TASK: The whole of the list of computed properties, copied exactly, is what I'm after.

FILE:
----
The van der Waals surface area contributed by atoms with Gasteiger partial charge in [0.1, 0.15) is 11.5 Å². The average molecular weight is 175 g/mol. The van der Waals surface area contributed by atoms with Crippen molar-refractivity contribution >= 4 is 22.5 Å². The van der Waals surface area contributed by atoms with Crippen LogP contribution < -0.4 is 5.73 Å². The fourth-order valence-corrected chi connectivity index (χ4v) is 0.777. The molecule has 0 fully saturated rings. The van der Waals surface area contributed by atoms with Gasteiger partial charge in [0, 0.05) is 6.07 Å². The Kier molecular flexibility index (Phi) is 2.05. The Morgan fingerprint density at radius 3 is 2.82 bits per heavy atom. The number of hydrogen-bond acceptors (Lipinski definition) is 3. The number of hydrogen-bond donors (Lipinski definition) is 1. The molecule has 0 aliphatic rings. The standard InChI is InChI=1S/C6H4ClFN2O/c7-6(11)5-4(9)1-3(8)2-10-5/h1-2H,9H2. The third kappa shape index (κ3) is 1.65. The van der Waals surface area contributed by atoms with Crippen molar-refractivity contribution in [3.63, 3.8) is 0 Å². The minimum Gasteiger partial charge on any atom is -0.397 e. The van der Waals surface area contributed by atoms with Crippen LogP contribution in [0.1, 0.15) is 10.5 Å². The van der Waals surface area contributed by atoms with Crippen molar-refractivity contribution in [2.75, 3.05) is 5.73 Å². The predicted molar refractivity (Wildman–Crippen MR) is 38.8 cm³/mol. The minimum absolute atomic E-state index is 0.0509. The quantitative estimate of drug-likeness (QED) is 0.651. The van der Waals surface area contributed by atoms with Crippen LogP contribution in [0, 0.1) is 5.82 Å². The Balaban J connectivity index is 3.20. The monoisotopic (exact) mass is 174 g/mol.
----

The van der Waals surface area contributed by atoms with Gasteiger partial charge in [0.1, 0.15) is 11.5 Å². The average molecular weight is 175 g/mol. The van der Waals surface area contributed by atoms with Crippen molar-refractivity contribution >= 4 is 22.5 Å². The van der Waals surface area contributed by atoms with Crippen LogP contribution < -0.4 is 5.73 Å². The fourth-order valence-corrected chi connectivity index (χ4v) is 0.777. The molecule has 0 fully saturated rings. The van der Waals surface area contributed by atoms with Gasteiger partial charge in [0, 0.05) is 6.07 Å². The Kier molecular flexibility index (Phi) is 2.05. The Morgan fingerprint density at radius 3 is 2.82 bits per heavy atom. The number of hydrogen-bond acceptors (Lipinski definition) is 3. The number of hydrogen-bond donors (Lipinski definition) is 1. The molecule has 0 aliphatic rings. The standard InChI is InChI=1S/C6H4ClFN2O/c7-6(11)5-4(9)1-3(8)2-10-5/h1-2H,9H2. The third kappa shape index (κ3) is 1.65. The van der Waals surface area contributed by atoms with Crippen molar-refractivity contribution in [3.63, 3.8) is 0 Å². The minimum Gasteiger partial charge on any atom is -0.397 e. The van der Waals surface area contributed by atoms with Crippen LogP contribution in [0.1, 0.15) is 10.5 Å². The van der Waals surface area contributed by atoms with Crippen molar-refractivity contribution in [2.75, 3.05) is 5.73 Å². The predicted molar refractivity (Wildman–Crippen MR) is 38.8 cm³/mol. The minimum absolute atomic E-state index is 0.0509. The quantitative estimate of drug-likeness (QED) is 0.651. The van der Waals surface area contributed by atoms with Crippen LogP contribution in [0, 0.1) is 5.82 Å². The Balaban J connectivity index is 3.20. The monoisotopic (exact) mass is 174 g/mol.